The U.S. and Canada should work towards a compromise on cannabis
Canadians involved in the burgeoning legal cannabis industry could find themselves in hot water while attempting to enter the United-States. Many immigration lawyers are asking the Federal government for help.
According to CTV News, he U.S Customs and Border Protection Agencies released a statement last week that “legalization in Canada won’t change the fact that American laws treat marijuana as a banned substance, and industry insiders as drug traffickers.”
This despite the fact that there are already jurisdictions in the U.S. that permit medical and recreational use of marijuana, even though Federal Law prohibits the sale, possession, production and distribution of cannabis.
According to a statement released by an agency spokesperson “– crossing the border or arriving at a U.S. port of entry in violation of this law may result in denied admission, seizure, fines, and apprehension,”.
Jon Jurmain, an immigration lawyer based in Thorold, Ont., warns that having a Nexus card will is no guarantee either. “I have a U.S. citizen client who had his Nexus pulled because a dog smelled pot on his passenger, and my client answered a question about smoking pot and admitted to previously smoking pot,” Jurmain said in an email.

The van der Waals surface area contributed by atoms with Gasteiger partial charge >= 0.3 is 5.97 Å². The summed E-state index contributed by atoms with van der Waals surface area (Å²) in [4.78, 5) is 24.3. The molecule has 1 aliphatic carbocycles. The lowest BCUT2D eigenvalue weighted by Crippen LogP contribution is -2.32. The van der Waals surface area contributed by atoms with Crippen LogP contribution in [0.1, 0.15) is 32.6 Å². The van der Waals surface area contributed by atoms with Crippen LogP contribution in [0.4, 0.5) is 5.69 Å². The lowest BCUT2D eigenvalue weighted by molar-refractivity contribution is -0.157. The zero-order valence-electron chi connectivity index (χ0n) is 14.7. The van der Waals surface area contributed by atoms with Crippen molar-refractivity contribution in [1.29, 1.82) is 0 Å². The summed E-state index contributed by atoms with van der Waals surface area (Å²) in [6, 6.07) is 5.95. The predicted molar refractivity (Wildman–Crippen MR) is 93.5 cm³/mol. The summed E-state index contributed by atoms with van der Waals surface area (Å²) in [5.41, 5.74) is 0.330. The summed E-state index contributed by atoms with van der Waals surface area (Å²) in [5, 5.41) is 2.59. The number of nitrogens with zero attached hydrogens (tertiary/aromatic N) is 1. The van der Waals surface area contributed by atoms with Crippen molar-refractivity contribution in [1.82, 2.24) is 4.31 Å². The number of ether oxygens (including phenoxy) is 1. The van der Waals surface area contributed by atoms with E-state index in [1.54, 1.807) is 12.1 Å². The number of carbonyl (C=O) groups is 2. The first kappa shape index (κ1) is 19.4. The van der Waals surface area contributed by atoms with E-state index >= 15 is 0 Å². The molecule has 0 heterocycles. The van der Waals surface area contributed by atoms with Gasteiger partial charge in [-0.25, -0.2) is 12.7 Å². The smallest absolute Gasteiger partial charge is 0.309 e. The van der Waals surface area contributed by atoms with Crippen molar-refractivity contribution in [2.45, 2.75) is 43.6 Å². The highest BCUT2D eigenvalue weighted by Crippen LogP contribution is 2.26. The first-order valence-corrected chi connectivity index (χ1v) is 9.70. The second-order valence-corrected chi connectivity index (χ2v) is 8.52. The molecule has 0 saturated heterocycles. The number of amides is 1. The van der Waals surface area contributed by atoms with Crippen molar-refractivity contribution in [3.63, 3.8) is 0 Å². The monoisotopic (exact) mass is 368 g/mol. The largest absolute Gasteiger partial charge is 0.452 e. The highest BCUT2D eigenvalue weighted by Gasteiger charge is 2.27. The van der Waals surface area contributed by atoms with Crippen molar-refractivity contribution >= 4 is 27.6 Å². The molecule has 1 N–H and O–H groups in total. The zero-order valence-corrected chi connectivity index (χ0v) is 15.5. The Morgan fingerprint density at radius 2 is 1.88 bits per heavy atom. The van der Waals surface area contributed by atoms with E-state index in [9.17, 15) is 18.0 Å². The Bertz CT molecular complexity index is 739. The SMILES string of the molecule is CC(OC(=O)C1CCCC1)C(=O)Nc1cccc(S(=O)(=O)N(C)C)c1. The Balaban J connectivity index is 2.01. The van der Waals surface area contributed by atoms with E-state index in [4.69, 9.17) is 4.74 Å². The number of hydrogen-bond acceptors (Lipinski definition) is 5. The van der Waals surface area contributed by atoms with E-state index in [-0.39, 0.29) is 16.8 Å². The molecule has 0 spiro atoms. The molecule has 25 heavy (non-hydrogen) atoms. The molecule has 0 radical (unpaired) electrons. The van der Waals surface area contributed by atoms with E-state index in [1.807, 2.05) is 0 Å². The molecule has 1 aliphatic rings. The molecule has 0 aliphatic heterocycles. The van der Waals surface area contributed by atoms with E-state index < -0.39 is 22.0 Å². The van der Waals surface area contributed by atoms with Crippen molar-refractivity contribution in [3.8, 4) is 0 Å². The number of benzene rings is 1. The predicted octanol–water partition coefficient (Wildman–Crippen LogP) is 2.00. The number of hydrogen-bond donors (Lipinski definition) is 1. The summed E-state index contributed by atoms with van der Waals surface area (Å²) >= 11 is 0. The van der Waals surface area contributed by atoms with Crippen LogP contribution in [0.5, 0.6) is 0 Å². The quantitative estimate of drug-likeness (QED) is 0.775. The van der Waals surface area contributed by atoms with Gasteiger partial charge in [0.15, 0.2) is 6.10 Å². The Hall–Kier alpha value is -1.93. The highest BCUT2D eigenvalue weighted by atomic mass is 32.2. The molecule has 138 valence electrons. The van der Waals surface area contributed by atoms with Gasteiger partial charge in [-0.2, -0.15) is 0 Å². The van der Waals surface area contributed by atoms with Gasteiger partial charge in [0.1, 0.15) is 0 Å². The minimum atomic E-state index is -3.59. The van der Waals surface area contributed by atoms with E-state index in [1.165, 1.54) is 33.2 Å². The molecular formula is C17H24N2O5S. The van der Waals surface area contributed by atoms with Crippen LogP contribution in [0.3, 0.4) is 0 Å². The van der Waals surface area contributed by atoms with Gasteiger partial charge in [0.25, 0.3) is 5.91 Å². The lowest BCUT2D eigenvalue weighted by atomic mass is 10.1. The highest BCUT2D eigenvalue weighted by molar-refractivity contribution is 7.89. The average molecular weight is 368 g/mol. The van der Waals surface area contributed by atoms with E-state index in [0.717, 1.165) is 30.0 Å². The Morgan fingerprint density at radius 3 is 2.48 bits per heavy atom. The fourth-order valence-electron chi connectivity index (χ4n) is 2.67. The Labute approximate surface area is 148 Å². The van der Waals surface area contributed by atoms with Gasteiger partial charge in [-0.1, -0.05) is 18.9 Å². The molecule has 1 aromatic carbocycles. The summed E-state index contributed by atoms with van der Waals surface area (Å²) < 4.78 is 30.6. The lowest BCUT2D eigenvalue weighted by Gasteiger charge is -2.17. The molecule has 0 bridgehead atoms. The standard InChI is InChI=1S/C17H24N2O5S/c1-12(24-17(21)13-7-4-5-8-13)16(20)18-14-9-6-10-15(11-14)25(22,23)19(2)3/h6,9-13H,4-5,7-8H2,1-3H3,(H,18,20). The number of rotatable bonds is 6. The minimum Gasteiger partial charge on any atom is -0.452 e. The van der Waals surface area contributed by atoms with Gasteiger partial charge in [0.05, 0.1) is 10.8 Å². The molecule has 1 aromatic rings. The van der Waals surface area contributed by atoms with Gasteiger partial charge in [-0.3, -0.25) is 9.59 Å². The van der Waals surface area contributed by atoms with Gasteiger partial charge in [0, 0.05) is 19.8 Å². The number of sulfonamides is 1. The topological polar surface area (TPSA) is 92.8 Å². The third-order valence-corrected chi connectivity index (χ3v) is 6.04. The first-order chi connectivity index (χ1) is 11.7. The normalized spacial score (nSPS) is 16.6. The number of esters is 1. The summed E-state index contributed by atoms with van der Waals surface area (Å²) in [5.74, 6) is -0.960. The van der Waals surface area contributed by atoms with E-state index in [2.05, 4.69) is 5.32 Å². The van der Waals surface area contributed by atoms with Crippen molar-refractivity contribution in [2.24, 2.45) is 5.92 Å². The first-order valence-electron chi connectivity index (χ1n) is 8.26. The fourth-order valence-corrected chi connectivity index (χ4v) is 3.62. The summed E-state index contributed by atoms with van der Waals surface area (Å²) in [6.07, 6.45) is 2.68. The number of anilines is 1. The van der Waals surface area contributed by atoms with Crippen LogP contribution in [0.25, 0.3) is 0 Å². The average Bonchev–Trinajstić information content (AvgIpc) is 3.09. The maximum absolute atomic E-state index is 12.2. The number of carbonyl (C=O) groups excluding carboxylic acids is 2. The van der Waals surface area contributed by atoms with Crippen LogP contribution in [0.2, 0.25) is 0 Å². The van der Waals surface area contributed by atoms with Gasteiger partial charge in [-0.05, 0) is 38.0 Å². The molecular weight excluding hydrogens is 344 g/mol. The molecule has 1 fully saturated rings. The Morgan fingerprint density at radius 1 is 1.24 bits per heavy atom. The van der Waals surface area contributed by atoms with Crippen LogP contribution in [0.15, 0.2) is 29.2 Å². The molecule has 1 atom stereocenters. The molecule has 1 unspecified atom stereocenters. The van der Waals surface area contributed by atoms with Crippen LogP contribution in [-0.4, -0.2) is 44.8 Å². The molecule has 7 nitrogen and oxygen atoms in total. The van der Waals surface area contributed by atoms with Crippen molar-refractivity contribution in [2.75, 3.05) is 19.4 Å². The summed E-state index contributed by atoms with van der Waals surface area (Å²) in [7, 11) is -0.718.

“No pot was found.”
Border Security Minister Bill Blair said Tuesday he doesn’t believe anything is going to change at the border after Oct. 17, the date the federal government has set for legalization to take effect.
“My expectation is that border security agents on both sides of the border will continue to do their job to protect the sovereignty and security of their country in the way in which they have been doing it in the past, and my expectation is that it will continue.”
Lawyers with expertise in helping people cross the Canada-U.S. border say it should fall to Ottawa — not travellers who are taking part in a perfectly legal business enterprise — to help pave the way.
Henry Chang, a Toronto-based immigration lawyer with Blaney McMurtry who specializes in Canada-U.S. matters, says the two countries have consulted productively on immigration issues in the past during the presidency of Donald Trump, and this time should be no different.